Energy Management Trends: The Power Of Plugs.


Energy efficiency efforts in commercial facilities have historically by TFM.

Publicado por FAMASE el 07/10/2013 (ENG)

Energy efficiency efforts in commercial facilities have historically targeted lighting, heating and cooling systems, water heaters, and major appliances. Today’s office worker uses an ever growing suite of electronic devices, all drawing power and running up the utility bill. Gone are the days when equipment was simply turned “on” or “off.” Instead, modern electronic equipment operates in a variety of power levels, or modes.

Plug loads—items plugged into outlets by the user—are the fastest growing energy use item in commercial buildings1 and can represent as much as 50% of the energy use in an office building where other efficiency improvements have already been accomplished. Recent research led by New Buildings Institute (NBI)2 sheds light on office equipment3 energy use and savings strategies for cutting plug load impact.

Where’s The Waste?

Office equipment energy use naturally varies somewhat between facilities, but the lion’s share—95% of the total energy use of the loads studied in the NBI research—is typically concentrated in three areas: desktop computers, imaging equipment, and monitors, with desktop computers being the largest proportion at 69% (see Chart 1).

The research team metered hundreds of individual devices both before and after applying energy saving strategies. The metering disclosed key aspects of the energy use. In a small Oakland, CA office, 65% of desktop computers were often left operating overnight and on weekends (see Chart 2). Even at the best performing (most efficient) offices, nighttime energy use was as much as 50% of day use (this is referred to as the night ratio, so lower is better). For a “normal” office, the night ratio number is closer to 75% or 80%. The same is true when comparing energy use on workdays to non-workdays (Saturdays, Sundays, and holidays). These trends confirm a substantial amount of 24/7 plug load usage compared to plug loads that switch off or power down significantly.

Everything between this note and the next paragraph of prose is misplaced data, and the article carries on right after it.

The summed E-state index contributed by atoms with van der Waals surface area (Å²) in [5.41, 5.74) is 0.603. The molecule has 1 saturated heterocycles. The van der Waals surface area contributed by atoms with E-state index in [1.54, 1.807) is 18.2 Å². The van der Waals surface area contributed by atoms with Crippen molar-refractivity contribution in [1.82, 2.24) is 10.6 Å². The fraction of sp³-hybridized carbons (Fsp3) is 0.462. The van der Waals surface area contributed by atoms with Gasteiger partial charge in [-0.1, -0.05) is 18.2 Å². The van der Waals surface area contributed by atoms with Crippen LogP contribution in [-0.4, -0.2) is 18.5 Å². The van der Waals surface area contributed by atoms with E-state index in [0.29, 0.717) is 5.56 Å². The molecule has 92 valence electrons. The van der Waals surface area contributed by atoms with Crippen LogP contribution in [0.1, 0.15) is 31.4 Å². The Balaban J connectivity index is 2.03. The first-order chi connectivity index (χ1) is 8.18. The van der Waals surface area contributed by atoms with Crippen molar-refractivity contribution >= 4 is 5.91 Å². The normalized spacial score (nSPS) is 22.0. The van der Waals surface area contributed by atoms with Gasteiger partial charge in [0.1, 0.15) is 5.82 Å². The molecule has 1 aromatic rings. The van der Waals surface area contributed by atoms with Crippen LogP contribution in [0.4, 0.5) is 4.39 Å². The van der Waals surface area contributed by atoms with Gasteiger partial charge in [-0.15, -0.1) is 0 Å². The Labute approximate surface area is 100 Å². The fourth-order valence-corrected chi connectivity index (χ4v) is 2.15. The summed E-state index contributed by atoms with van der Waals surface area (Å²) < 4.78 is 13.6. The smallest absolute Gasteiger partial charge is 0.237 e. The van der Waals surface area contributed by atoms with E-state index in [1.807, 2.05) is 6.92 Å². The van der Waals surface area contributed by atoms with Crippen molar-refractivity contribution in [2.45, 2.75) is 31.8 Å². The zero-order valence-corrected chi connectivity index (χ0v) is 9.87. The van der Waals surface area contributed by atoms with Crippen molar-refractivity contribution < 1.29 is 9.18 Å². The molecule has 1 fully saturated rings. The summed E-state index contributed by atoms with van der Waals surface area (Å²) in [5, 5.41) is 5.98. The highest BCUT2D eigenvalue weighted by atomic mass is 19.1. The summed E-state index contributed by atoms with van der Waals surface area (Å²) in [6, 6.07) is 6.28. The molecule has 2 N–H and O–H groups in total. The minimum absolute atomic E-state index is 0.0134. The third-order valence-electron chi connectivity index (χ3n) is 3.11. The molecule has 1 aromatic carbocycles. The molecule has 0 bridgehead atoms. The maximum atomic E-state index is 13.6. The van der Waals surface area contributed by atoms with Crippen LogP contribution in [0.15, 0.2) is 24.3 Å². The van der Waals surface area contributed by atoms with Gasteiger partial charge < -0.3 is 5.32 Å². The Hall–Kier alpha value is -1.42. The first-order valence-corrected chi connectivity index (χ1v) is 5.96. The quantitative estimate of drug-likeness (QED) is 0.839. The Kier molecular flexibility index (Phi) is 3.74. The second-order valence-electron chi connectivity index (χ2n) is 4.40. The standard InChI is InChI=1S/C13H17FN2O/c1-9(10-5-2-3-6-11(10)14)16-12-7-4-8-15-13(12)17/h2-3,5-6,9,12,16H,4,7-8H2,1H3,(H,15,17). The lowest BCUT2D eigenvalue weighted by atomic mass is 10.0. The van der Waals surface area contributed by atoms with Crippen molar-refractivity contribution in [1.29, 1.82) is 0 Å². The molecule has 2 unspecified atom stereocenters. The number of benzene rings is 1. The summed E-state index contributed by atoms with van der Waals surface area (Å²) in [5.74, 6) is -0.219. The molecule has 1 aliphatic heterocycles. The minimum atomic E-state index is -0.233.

Metrics Matter

To get a handle on plug load energy use, facility managers (fms) need to start with some base metrics. The most common energy use metric for plug loads is watts per square foot (W/sf) of space.

In standard design, it is not unusual to find 4 to 6+ W/sf specified while actual use is found to be less than 1 W/sf; high performance buildings have lowered this to .25 to .50 W/sf. When combined with time, this becomes the measure of energy consumption expressed as kilowatt hours (kWh).

Office space annual plug load energy usage ranges from around 1.0 to about 10.0 kWh/sf/year, so the average range of costs for the plug loads can be from $0.12/sf to $1.20/sf.4

Specified wattages for many items have changed in recent years, and overall office specs have evolved:


Typical Specification: 4 to 6 W/sf

Actual measured loads in 1990: ~<1.5 W/sf

Actual measured now:  <1 W/sf

Actual best practices possible now: .25 W/sf

Computers, a major contributor to plug loads, have also undergone changes.

Originally: 300+ watts

Early 1990s: 120 watts

EPA labeled mid-1990s: 75 watts/12 watts in sleep mode

Laptops now: 15 watts

Mini Desktop: 2 to 8 watts

Published and Graphics by TFM


>> Ver todas las noticias